Pair of small crossovers has hidden flaws

2018 Toyota C HR cropped for webThe 2018 Toyota C-HR looks sporty and modern, but it’s humdrum to drive and its in-cabin connectivity is below par. COURTESY PHOTO  Sometimes, a car can stand out so positively in certain ways that it is worth forgiving its weak points. Other times, however, a car’s strengths can leave you blind to any flaws. The latter is a far more dangerous proposition, because you might only notice a vehicle’s downsides after you’ve already driven it off the lot.
Such a trap is easy to fall into when considering a pair of subcompact crossovers, the all-new 2018 Toyota C-HR and the freshly updated 2018 Mazda CX-3.
The Toyota mixes concept-car styling with five-door practicality, an elevated seating position, respectable gas mileage and an affordable base price of $23,495. The Mazda, meanwhile, trounces its ordinary-feeling competitors’ driving dynamics with sporty handling that makes it feel comparatively luxurious.
But look carefully at both of these crossovers before buying. While they may indeed fill the right niche for you, their compromises can also leave you wondering: “But... why?”

2018 Mazda CX 3 cropped for webThe 2018 Mazda CX-3 is fun to drive, but its interior is more like a cramped economy car than an SUV. COURTESY PHOTO  Let’s assume that you love how the C-HR looks, because there’s little reason to consider it if you don’t. (More sensibly shaped competitors, understandably enough, offer more practicality.) It’s styled like a rakish coupe, just elevated to reach the height of a small crossover. And although it’s an affordable model, nothing in the exterior styling screams “mainstream economy car.” Big 18-inch wheels, bold colors and a two-tone paint job, and an aggressively hunched-forward profile turns heads more easily than a luxury car.
But... why is it so slow? Why doesn’t it offer leather upholstery or a sunroof? Why does it only have a smallish, dated infotainment screen on the dashboard, and why is there just one USB port?
Based on how it looks, the C-HR seems like it should be fancier, more modern and more fun than its competitors – but it actually lags the class norm in all three ways. High-end safety features are standard equipment, but luxury gear is oddly absent. Smartphone integration is lacking, with no Android Auto or Apple CarPlay compatibility. The noisy four-cylinder engine is only peppy at low speeds, and the well-weighted steering loses its verve as soon as you try to push the car harder.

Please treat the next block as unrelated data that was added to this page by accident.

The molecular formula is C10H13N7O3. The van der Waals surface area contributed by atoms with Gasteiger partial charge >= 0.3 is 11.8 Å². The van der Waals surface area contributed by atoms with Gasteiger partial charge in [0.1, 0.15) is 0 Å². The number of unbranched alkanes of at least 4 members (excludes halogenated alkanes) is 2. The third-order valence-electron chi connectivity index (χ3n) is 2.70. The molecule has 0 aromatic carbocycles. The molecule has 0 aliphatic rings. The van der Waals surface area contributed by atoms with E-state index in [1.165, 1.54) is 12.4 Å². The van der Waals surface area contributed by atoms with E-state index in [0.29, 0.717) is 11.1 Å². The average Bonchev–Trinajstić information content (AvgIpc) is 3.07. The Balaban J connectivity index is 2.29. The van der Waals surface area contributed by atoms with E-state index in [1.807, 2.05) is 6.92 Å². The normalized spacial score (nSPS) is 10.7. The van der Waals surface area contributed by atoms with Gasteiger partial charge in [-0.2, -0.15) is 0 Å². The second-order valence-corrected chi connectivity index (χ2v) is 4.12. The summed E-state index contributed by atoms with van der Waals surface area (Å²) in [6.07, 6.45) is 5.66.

Toyota also doesn’t offer the C-HR with all-wheel-drive, which is available on most competitors. Why?
That’s not to say the C-HR is fatally flawed. Most vehicles with such out-there styling are hopelessly impractical, or at least less useful than this Toyota. The C-HR’s low roofline and small rear windows cut into interior room and outward visibility, but there’s still more passenger and cargo space than you’d find in a sports coupe. And if you’re not picky about acceleration performance, you can appreciate the C-HR’s EPA-estimated 29 miles per gallon in mixed driving. It also boasts comfortable front seats and a smooth ride.
Just be aware of the CH-R’s weaknesses before falling in love with it. And if the looks repulse rather than attract, you’re not missing too much.
The CX-3, meanwhile, is appealing in most ways – yet Mazda misses one important mark. That’s interior space. There’s less room behind the rear seat, 12.4 cubic feet, than you’d find in the trunk of a normal small sedan. The rear seat itself is also tight for adults, and the driver’s seating position is more like a car’s than an SUV’s.
So... why? Why buy the CX-3 over a good hatchback, such as the roomier, more powerful, more fuel-efficient and less expensive Mazda3 sold in the same dealership? The CX-3 does offer all-wheel-drive, which the Mazda3 lacks, and does have a slightly higher seating position. But unless the subcompact size or the lowest possible price is vital, yet another Mazda – the excellent CX-5 compact crossover – is likely the better fit.
The CX-3 rewards its drivers with best-in-class handling and a clean, minimalist interior whose high-end vibe suffers only from a creaky center armrest. It’s priced from $21,085 and gets up to 31 mpg in mixed driving. In other words, this vehicle’s strengths are those most associated with cars, while its weaknesses are those most associated with crossovers. If you like the CX-3, check out not only the Mazda3 but also the competing Honda Civic and Ford Focus hatchbacks.
Meanwhile, some other subcompact crossovers to consider include the value-priced Kia Soul, the hardy Subaru Crosstrek, the refined Buick Encore, and the spacious and generally decent Honda HR-V and Nissan Rogue Sport.
Note, though that few of these subcompact crossovers is a truly excellent vehicle. They’re generally either pleasant but compromised, like the CX-3, or they’re desirable only to buyers who benefit from the smallest exterior dimensions. The latter type, such as the HR-V, Rogue Sport or Chevrolet Trax, are typically just a few thousand dollars less than much roomier and more refined compact crossovers, such as the same brands’ excellent CR-V, Rogue and Equinox.



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